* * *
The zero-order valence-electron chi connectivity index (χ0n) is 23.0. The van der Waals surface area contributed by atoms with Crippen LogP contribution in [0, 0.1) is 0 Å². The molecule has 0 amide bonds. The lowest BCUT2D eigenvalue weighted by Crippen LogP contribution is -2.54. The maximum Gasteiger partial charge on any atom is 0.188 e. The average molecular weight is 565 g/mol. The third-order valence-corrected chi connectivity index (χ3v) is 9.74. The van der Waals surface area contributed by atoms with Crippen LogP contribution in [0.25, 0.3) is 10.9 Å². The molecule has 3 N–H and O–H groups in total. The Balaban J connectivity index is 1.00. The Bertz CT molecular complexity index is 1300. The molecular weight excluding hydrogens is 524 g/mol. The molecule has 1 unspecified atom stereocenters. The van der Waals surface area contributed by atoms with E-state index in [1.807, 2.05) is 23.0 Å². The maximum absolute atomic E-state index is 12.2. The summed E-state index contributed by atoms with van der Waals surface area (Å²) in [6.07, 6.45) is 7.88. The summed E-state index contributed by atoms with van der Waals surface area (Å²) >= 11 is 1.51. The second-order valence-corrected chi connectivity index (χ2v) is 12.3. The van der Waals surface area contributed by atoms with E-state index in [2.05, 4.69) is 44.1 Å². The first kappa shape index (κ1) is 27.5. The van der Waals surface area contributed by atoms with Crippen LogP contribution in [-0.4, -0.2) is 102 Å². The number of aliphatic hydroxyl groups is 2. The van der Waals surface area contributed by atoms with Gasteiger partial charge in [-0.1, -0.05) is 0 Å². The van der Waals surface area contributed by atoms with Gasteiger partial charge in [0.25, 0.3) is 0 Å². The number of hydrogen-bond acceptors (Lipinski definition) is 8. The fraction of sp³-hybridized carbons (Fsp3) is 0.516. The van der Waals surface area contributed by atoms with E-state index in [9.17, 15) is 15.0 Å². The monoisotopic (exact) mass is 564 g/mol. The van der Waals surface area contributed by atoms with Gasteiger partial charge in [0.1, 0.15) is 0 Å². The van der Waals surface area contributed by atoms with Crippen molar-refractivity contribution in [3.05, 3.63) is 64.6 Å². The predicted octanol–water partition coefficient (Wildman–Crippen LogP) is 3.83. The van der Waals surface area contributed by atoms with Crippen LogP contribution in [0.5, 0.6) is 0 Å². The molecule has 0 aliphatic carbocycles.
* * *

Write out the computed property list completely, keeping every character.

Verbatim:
The zero-order valence-electron chi connectivity index (χ0n) is 23.0. The van der Waals surface area contributed by atoms with Crippen LogP contribution in [0, 0.1) is 0 Å². The molecule has 0 amide bonds. The lowest BCUT2D eigenvalue weighted by Crippen LogP contribution is -2.54. The maximum Gasteiger partial charge on any atom is 0.188 e. The average molecular weight is 565 g/mol. The third-order valence-corrected chi connectivity index (χ3v) is 9.74. The van der Waals surface area contributed by atoms with Crippen LogP contribution in [0.25, 0.3) is 10.9 Å². The molecule has 3 N–H and O–H groups in total. The Balaban J connectivity index is 1.00. The Bertz CT molecular complexity index is 1300. The molecular weight excluding hydrogens is 524 g/mol. The molecule has 1 unspecified atom stereocenters. The van der Waals surface area contributed by atoms with E-state index in [1.807, 2.05) is 23.0 Å². The maximum absolute atomic E-state index is 12.2. The summed E-state index contributed by atoms with van der Waals surface area (Å²) in [6.07, 6.45) is 7.88. The summed E-state index contributed by atoms with van der Waals surface area (Å²) >= 11 is 1.51. The second-order valence-corrected chi connectivity index (χ2v) is 12.3. The van der Waals surface area contributed by atoms with E-state index in [2.05, 4.69) is 44.1 Å². The first kappa shape index (κ1) is 27.5. The van der Waals surface area contributed by atoms with Crippen LogP contribution in [-0.4, -0.2) is 102 Å². The number of aliphatic hydroxyl groups is 2. The van der Waals surface area contributed by atoms with Gasteiger partial charge in [-0.1, -0.05) is 0 Å². The van der Waals surface area contributed by atoms with Gasteiger partial charge in [0.25, 0.3) is 0 Å². The number of hydrogen-bond acceptors (Lipinski definition) is 8. The fraction of sp³-hybridized carbons (Fsp3) is 0.516. The van der Waals surface area contributed by atoms with E-state index in [9.17, 15) is 15.0 Å². The monoisotopic (exact) mass is 564 g/mol. The van der Waals surface area contributed by atoms with Gasteiger partial charge in [0.1, 0.15) is 0 Å². The van der Waals surface area contributed by atoms with Crippen molar-refractivity contribution in [3.05, 3.63) is 64.6 Å². The predicted octanol–water partition coefficient (Wildman–Crippen LogP) is 3.83. The van der Waals surface area contributed by atoms with Crippen LogP contribution in [0.5, 0.6) is 0 Å². The molecule has 0 aliphatic carbocycles.